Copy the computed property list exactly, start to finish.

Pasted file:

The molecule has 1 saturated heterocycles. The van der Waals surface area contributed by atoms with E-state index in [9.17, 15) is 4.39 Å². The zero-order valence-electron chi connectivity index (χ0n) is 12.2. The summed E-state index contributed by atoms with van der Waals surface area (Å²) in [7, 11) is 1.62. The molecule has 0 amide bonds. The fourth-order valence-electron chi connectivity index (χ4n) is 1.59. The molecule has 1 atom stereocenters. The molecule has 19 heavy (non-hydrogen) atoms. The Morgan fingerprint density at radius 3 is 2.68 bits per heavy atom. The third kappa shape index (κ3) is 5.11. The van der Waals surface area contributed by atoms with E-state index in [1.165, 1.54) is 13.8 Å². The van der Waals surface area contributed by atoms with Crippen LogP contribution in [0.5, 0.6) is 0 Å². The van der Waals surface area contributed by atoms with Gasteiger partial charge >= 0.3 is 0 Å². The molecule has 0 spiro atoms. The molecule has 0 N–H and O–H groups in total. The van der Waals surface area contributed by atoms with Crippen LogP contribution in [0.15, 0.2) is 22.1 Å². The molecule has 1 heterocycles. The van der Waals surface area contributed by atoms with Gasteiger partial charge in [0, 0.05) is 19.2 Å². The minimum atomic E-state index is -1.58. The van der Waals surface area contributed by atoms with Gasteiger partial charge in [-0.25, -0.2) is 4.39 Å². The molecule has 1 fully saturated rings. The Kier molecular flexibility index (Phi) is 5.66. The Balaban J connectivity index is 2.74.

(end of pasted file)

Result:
The molecule has 1 saturated heterocycles. The van der Waals surface area contributed by atoms with E-state index in [9.17, 15) is 4.39 Å². The zero-order valence-electron chi connectivity index (χ0n) is 12.2. The summed E-state index contributed by atoms with van der Waals surface area (Å²) in [7, 11) is 1.62. The molecule has 0 amide bonds. The fourth-order valence-electron chi connectivity index (χ4n) is 1.59. The molecule has 1 atom stereocenters. The molecule has 19 heavy (non-hydrogen) atoms. The Morgan fingerprint density at radius 3 is 2.68 bits per heavy atom. The third kappa shape index (κ3) is 5.11. The van der Waals surface area contributed by atoms with E-state index in [1.165, 1.54) is 13.8 Å². The van der Waals surface area contributed by atoms with Crippen LogP contribution in [0.5, 0.6) is 0 Å². The van der Waals surface area contributed by atoms with Gasteiger partial charge >= 0.3 is 0 Å². The molecule has 0 spiro atoms. The molecule has 0 N–H and O–H groups in total. The van der Waals surface area contributed by atoms with Crippen LogP contribution in [0.15, 0.2) is 22.1 Å². The molecule has 1 heterocycles. The van der Waals surface area contributed by atoms with Gasteiger partial charge in [0, 0.05) is 19.2 Å². The minimum atomic E-state index is -1.58. The van der Waals surface area contributed by atoms with Gasteiger partial charge in [-0.25, -0.2) is 4.39 Å². The molecule has 1 fully saturated rings. The Kier molecular flexibility index (Phi) is 5.66. The Balaban J connectivity index is 2.74.